We find support for this conclusion in Zamudio v. City and County of San Francisco (1999) 70 Cal.App.4th 445 ( Zamudio), where Division Five of this court rejected an attempt to fix liability on a general contractor on a theory, among others, that it had negligently exercised control retained by it under its contracts with the property owner and plaintiff's employer, a concrete subcontractor. The court declined to reach the issue whether section 414 involved a form of "direct" liability to which a hirer remained subject after Privette and Toland. ( Zamudio, supra, at p. 452.) Instead it affirmed summary judgment against the plaintiff because the facts were insufficient to establish a duty under that section running toward the plaintiff. The court noted that there was no evidence of "any affirmative act by [the owner or contractor] which contributed to appellant's fall" ( ibid,. italics in original), or of "direct management over the means and methods of the independent contractor's work" ( id. at p. 453), or of "the provision of the equipment which caused the injury" ( ibid.). Evidence that the defendants "m[ight] have participated in discussions about the general subject of workplace safety" did not support an inference that they "undertook responsibility for appellant's safety at the jobsite, or that there was any nexus between these general discussions and the failure to secure the plank from which he fell." ( Ibid.) Nor was the imposition of liability warranted by "the right to inspect premises for unsafe structural conditions," "efforts undertaken to increase public safety," "inspections and generalized exhortations in favor of a safe workplace," or "the presence of a provision in the main contract delegating [the owner's] safety responsibilities to [the defendant]." ( Ibid.)
Our reasoning is also consistent with the result, though it may be somewhat at odds with some of the broader dicta, in Grahn v. Tosco (1997) 58 Cal.App.4th 1373 ( Grahn). In that case Division Two of this court discussed at length its reasons for rejecting a landowner's argument that, in light of Privette, the hirer of an independent contractor was categorically exempt from liability to the contractor's employees regardless of the nature or extent of the contractor's own fault. Much of the court's discussion was an attempt to illuminate the holding in the then-new Privette decision. As noted in Zamudio, supra, 70 Cal.App.4th at p. 451, our colleagues in Grahn did not have the benefit of the Supreme Court's further analysis of these issues in Toland. That analysis appears inconsistent with Grahn to the extent that the latter limited the rule of Privette to "cases of peculiar risk seeking to impose liability on hirers of independent contractors vicariously under the rubric of a nondelegable duty." ( Grahn, supra, 58 Cal.App.4th at p. 1389.)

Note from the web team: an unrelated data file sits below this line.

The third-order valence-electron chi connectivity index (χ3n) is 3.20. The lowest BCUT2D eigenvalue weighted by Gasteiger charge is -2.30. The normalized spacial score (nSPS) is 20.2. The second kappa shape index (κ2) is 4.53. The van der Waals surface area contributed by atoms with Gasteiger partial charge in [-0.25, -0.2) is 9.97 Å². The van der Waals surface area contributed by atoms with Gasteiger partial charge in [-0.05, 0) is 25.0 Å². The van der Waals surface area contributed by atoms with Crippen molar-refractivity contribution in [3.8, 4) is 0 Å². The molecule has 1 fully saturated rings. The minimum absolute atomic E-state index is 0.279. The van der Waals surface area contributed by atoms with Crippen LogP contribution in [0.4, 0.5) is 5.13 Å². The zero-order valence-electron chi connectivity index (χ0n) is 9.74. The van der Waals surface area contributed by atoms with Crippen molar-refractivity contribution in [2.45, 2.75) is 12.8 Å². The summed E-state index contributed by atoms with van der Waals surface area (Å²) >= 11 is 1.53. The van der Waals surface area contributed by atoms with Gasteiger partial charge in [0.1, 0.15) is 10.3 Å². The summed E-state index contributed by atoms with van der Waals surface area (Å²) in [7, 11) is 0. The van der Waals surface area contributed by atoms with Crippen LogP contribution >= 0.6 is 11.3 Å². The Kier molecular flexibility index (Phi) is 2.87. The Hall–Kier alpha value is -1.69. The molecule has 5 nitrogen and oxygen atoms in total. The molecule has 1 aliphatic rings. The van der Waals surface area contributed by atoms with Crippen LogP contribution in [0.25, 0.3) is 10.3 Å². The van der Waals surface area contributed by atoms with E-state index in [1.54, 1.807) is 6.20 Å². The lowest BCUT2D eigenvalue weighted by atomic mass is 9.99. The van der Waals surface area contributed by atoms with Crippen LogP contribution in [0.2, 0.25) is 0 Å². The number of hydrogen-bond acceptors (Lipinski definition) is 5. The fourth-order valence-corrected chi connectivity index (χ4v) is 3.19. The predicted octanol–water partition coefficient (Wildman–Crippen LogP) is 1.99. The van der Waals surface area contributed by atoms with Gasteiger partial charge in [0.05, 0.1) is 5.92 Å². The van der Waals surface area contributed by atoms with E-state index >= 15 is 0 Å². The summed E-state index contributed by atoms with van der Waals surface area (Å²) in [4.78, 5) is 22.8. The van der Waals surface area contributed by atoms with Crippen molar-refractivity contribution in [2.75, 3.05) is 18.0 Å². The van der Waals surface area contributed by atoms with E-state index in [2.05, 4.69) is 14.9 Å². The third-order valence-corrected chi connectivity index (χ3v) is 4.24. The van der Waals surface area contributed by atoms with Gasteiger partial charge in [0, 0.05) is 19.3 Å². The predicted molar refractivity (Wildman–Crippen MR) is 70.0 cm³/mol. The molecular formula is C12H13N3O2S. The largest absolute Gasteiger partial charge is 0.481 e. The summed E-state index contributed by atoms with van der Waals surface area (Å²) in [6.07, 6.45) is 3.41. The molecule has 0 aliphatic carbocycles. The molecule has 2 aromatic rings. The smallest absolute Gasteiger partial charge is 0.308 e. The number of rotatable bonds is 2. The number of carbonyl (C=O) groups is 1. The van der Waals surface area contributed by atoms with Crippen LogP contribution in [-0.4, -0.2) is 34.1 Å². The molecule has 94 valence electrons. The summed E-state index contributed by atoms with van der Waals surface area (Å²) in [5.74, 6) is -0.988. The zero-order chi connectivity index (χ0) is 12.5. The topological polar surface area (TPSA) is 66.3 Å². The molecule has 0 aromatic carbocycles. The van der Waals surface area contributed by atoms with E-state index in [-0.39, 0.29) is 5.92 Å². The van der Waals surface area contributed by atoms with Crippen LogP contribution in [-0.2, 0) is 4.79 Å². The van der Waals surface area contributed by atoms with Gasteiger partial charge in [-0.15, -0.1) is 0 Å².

On the other hand, the Grahn court's analysis of the theory now before us is largely if not entirely consistent with our own approach. First we note that the specific issue we address was not before the court, because the defendant did not "contest the legal efficacy of [the plaintiff's] theory of liability premised on allegations that [the hirer] retained control over the details by which the insulation work was performed by [the contractor]." ( Grahn, supra, 58 Cal.App.4th 1373 at p. 1393.) Instead it challenged the sufficiency of the evidence and the accuracy of the jury instructions concerning that theory. ( Ibid.) The court in Grahn found the evidence sufficient to support imposition of liability under section 414. ( Grahn, supra, at pp. 1394-1395.) On the evidence there we would have done likewise: Comparably to CSB here, the defendant had "retained an active role in site safety, including reserving the authority to stop [the] work in order to effectuate asbestos abatement at the jobsites." ( Id. at p. 1394.) But the evidence went considerably further, supporting findings that the hirer also "retained responsibility for conducting industrial/hygiene monitoring." Most tellingly, the hirer "issued permits" to the contractor that "list[ed] the safety equipment [the hirer] required [the contractor's] workers to wear," and these permits "never carried any asbestos warnings or restrictions, or required that the workers wear respirators." ( Ibid., italics added.)
The evidence in Grahn thus supported an inference that the hirer affirmatively contributed to the safety hazard by assuming "responsibility" for the specific hazard at issue and dictating (inadequate) safety measures to deal with it. The hirer's pervasive exercise of control over safety practices and equipment might have been found to have induced reliance by the contractor and its employees making the contractor's failure to warn a contributory factor in the plaintiff's injuries. In both respects the contractor's conduct consisted of more than a mere failure to exercise a retained supervisory power; it was an affirmative exercise of power in a negligent manner. Such evidence would continue to support the imposition of liability under the rule we adopt today.